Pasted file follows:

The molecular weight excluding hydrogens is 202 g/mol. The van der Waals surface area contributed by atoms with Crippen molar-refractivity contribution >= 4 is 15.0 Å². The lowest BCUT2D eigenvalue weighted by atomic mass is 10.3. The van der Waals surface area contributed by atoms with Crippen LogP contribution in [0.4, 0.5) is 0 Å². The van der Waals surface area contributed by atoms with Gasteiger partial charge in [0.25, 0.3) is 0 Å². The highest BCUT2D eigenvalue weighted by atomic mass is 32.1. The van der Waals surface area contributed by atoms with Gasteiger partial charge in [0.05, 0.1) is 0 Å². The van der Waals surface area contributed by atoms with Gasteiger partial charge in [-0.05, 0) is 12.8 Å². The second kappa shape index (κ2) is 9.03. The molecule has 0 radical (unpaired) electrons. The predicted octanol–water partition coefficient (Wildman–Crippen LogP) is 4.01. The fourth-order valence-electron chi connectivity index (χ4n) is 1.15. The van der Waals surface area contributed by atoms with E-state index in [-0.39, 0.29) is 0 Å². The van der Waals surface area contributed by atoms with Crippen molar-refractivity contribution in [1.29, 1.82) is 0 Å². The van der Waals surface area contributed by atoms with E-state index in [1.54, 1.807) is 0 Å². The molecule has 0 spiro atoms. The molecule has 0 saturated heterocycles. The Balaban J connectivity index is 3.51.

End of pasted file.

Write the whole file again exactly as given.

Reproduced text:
The molecular weight excluding hydrogens is 202 g/mol. The van der Waals surface area contributed by atoms with Crippen molar-refractivity contribution >= 4 is 15.0 Å². The lowest BCUT2D eigenvalue weighted by atomic mass is 10.3. The van der Waals surface area contributed by atoms with Crippen LogP contribution in [0.4, 0.5) is 0 Å². The van der Waals surface area contributed by atoms with Gasteiger partial charge in [0.25, 0.3) is 0 Å². The highest BCUT2D eigenvalue weighted by atomic mass is 32.1. The van der Waals surface area contributed by atoms with Gasteiger partial charge in [0.05, 0.1) is 0 Å². The van der Waals surface area contributed by atoms with Gasteiger partial charge in [-0.05, 0) is 12.8 Å². The second kappa shape index (κ2) is 9.03. The molecule has 0 radical (unpaired) electrons. The predicted octanol–water partition coefficient (Wildman–Crippen LogP) is 4.01. The fourth-order valence-electron chi connectivity index (χ4n) is 1.15. The van der Waals surface area contributed by atoms with E-state index in [-0.39, 0.29) is 0 Å². The van der Waals surface area contributed by atoms with Crippen molar-refractivity contribution in [1.29, 1.82) is 0 Å². The van der Waals surface area contributed by atoms with E-state index in [1.54, 1.807) is 0 Å². The molecule has 0 spiro atoms. The molecule has 0 saturated heterocycles. The Balaban J connectivity index is 3.51.